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Observations on the History and Evidence of the Reliure

rection of Jesus Christ. By GILBERT WEST, E[q. Lond. 1767. 6th. Ed. p. 289..

The Resurrection of Christ is the very corner-stone on which the hope of a Christian is built; for, if Christ be not risen, Christianity is an imposture; and if Christ be risen, Christianity is true, and Deison is a delusion. Whether Christ be, or be not risen from the dead, is a question of fact, and must be decided (nor by metaphysical dilim quisitions concerning the power of God to work a miracle, nor by nice fubtilties concerning the fufficiency of human testimony to el. tablish the credibility of miracles, but) by fairly estimating the weight of evidence for and against the fact. The main argunjenits

which are brought to invalidate the fact of the Resurrection are des duced from the real, or seeming, differences in the accounts which the Evangelists have given of the circumstances which attended it ; and much labour has been employed in harmonizing the several accounts. But what if it mould be admitted (I do not fay that the concession is necessary), that the accounts cannot in every little point be made to agree? Will you for that reason disbelieve the fact itself? As well might you have disbelieved the report of those who should have said, that they had seen the body of Cælar dead, because you would have foun:i them disagreeing, probably, in some minute points, relative to the number or situation of his wounds, to the time or manner of his being ftalibed in the Capitol. A fight dilagreement between the writers of the New Testament, in their res Jations of matiers of fact, is entirely analogous to what may be obferved every day in courts of justice ; no one, on account of a trifling difference in the testimonies of the witnesses, ever thinks of quelo tioning the existence of the fact in which they all agree, or of imó peaching either their integrity, or competency to e{tablish the fact. If the Evangelists do really differ from each other in their accounts of the Resurrection of Jesus, it is a proof that they did not write in concert, were not combined to impose a fable on the world'; and it is a proof, also, that what they wrote was not inspired in the manner which some, with more. piety than judginent, have supposed it to have been. Let the Deifts make the most they can of the varias tions which they think may be found in the Evangelists; yet wilt they never be able to prove, that the facts mentioned by these writers respecting the Birth, Life, Death, Resurrection, and Alcension of Jesus Christ, are not true : let them fasten upon the writers of the New Testainent as much human infirmity as they can ; yet will they never be able to prove that they were not divinely inspired in what they delivered concerning the doctrines necessary to be believed, and the duties necessary to be performed, by all true disciples of Jesus Christ. The book which is here printed has been much esteemed; it has been translated both into German and French, and may be of great use to those whose religious principles are unsettled. Macknight, in his Harmony, has endeavoured to reconcile the seeming inconlistencies in the Evangelists relative to the resurrection. Lardner published some judicious obfervations on Macknislit's plan. Benson has given his fentiinents on the subject of the Resurrection in his Life of Christ, and has answered the objections usually made to it. Bpi Newcome, in his Harmony, may be consulted on the subject with great advantage. A pamphlet, published many years ago, intituled, The Trial of the Witnesses of the Resurrection of Jesus, has been well received in the world; but the inost solid reasoning, on the subject may be met with in a discourse concerning the Resurrection of Jesus Chrift, by Humphrey Ditton, sth ed. 1749. Fabricius, in the 44th chap. of his Delectus Argumentorum, mentions 28 different authors on the Resurrection, and in the oth chap. of his Lux Evangelica he adds above 20 more ; nor would it be a difficult taik greatly to enlarge his catalogue.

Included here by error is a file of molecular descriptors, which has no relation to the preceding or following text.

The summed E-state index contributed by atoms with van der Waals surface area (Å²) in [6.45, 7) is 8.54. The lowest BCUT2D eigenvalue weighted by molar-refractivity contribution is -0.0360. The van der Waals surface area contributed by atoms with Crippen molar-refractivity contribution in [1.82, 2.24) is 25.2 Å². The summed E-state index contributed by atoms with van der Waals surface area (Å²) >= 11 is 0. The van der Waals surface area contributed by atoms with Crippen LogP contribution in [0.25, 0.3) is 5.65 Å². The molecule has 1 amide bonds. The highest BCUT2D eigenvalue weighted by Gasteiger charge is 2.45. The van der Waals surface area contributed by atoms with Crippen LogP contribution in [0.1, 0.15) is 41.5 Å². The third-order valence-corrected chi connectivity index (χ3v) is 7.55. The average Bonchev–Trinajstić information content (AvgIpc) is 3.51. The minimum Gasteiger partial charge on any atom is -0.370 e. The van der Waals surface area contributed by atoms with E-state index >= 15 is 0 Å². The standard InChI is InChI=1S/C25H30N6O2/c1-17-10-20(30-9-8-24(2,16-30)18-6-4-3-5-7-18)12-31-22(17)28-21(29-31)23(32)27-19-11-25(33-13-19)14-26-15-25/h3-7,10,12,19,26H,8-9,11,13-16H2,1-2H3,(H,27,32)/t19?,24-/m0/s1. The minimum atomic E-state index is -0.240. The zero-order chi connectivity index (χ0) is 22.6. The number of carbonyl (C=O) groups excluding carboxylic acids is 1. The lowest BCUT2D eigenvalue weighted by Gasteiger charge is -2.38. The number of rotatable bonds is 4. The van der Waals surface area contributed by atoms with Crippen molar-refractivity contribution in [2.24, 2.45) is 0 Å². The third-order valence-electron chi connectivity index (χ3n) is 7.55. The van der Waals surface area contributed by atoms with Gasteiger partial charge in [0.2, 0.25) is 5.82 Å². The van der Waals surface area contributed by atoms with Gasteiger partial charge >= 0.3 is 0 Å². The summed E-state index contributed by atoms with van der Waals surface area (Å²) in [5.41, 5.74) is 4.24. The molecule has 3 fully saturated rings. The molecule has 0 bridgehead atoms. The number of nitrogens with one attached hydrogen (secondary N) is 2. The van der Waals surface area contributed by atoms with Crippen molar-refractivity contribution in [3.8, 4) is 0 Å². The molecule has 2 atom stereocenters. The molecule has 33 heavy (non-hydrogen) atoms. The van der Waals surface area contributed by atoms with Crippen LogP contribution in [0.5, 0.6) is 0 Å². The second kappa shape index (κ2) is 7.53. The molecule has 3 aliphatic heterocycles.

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TO believe the Christian religion, is to believe that Mofes and the.

I prophets, Christ and his apostles, were endued with divine authority, that they had a commission from God to act and teach as they did, and that he will verify their declarations concerning future things, and especially those concerning a future life, by the event: or, in other words, it is to receive the scriptures as our rule of life, and the foundation of all our hopes and fears. And as all those who regulate their faith and practice by the scriptures are Christians; so all those who disclaim that name, and pass under the general title of unbelievers, do also disavow this regard to the scriptures. But there are various classes of unbelievers. Some appear to treat the scriptures as mere forgeries; others allow them to be the genuine writings of those whose names they bear, but suppose them to abound with fictions, not only in the miraculous, but also in the common part of the history; others again allow this part, but reject that; and, lastly, there are others who seem to allow the truth of the principal facts, both common and miraculous, contained in the scriptures, and yet still call in question its divine authority, as a rule of life, and an evidence of a happy futurity under Christ our saviour and king. He, therefore, that would satisfy himself or others in the truth of the Christian religion, as opposed by these several classes of unbelievers, muft inquire into these three things;

First, The genuineness of the books of the Old and New Testament.

Secondly, The truth of the principal facts contained in them, both common and miraculous, ' And,

Thirdly, Their divine authority.

I will endeavour, therefore, to state some of the chief evidences for each of these important points, having first premised three preparatory propositions, or lemmas, whereby the evidence for any one of them may be transferred upon the other two. VOL. V.

PROP.